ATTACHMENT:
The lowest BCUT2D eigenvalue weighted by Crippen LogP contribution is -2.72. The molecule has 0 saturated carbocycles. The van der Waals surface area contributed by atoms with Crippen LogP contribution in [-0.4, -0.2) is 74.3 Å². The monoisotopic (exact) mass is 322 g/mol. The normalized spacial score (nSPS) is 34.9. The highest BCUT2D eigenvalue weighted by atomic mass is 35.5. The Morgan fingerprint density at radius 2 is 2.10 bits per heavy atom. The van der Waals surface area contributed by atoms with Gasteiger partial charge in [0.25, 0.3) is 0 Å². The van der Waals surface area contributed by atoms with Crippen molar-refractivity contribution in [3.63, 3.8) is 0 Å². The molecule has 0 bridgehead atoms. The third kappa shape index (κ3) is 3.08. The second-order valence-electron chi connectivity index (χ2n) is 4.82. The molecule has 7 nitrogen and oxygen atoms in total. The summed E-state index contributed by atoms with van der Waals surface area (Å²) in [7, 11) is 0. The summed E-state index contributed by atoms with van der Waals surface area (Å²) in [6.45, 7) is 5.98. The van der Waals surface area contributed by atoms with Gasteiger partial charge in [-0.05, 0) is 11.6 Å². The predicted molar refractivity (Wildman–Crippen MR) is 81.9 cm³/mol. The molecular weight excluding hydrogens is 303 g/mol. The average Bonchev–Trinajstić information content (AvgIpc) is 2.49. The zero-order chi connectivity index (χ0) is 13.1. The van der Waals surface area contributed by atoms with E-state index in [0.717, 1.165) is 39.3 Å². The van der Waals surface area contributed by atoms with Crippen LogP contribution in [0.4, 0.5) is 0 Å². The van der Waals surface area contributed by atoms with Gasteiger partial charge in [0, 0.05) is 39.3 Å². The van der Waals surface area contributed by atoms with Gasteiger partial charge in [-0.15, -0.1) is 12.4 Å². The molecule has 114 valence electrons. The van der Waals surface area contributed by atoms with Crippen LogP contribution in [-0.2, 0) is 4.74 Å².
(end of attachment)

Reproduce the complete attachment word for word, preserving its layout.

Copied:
The lowest BCUT2D eigenvalue weighted by Crippen LogP contribution is -2.72. The molecule has 0 saturated carbocycles. The van der Waals surface area contributed by atoms with Crippen LogP contribution in [-0.4, -0.2) is 74.3 Å². The monoisotopic (exact) mass is 322 g/mol. The normalized spacial score (nSPS) is 34.9. The highest BCUT2D eigenvalue weighted by atomic mass is 35.5. The Morgan fingerprint density at radius 2 is 2.10 bits per heavy atom. The van der Waals surface area contributed by atoms with Gasteiger partial charge in [0.25, 0.3) is 0 Å². The van der Waals surface area contributed by atoms with Crippen molar-refractivity contribution in [3.63, 3.8) is 0 Å². The molecule has 0 bridgehead atoms. The third kappa shape index (κ3) is 3.08. The second-order valence-electron chi connectivity index (χ2n) is 4.82. The molecule has 7 nitrogen and oxygen atoms in total. The summed E-state index contributed by atoms with van der Waals surface area (Å²) in [7, 11) is 0. The summed E-state index contributed by atoms with van der Waals surface area (Å²) in [6.45, 7) is 5.98. The van der Waals surface area contributed by atoms with Gasteiger partial charge in [-0.05, 0) is 11.6 Å². The predicted molar refractivity (Wildman–Crippen MR) is 81.9 cm³/mol. The molecular weight excluding hydrogens is 303 g/mol. The average Bonchev–Trinajstić information content (AvgIpc) is 2.49. The zero-order chi connectivity index (χ0) is 13.1. The van der Waals surface area contributed by atoms with E-state index in [0.717, 1.165) is 39.3 Å². The van der Waals surface area contributed by atoms with Crippen LogP contribution in [0.4, 0.5) is 0 Å². The van der Waals surface area contributed by atoms with Gasteiger partial charge in [0, 0.05) is 39.3 Å². The van der Waals surface area contributed by atoms with Gasteiger partial charge in [-0.15, -0.1) is 12.4 Å². The molecule has 114 valence electrons. The van der Waals surface area contributed by atoms with Crippen LogP contribution in [-0.2, 0) is 4.74 Å².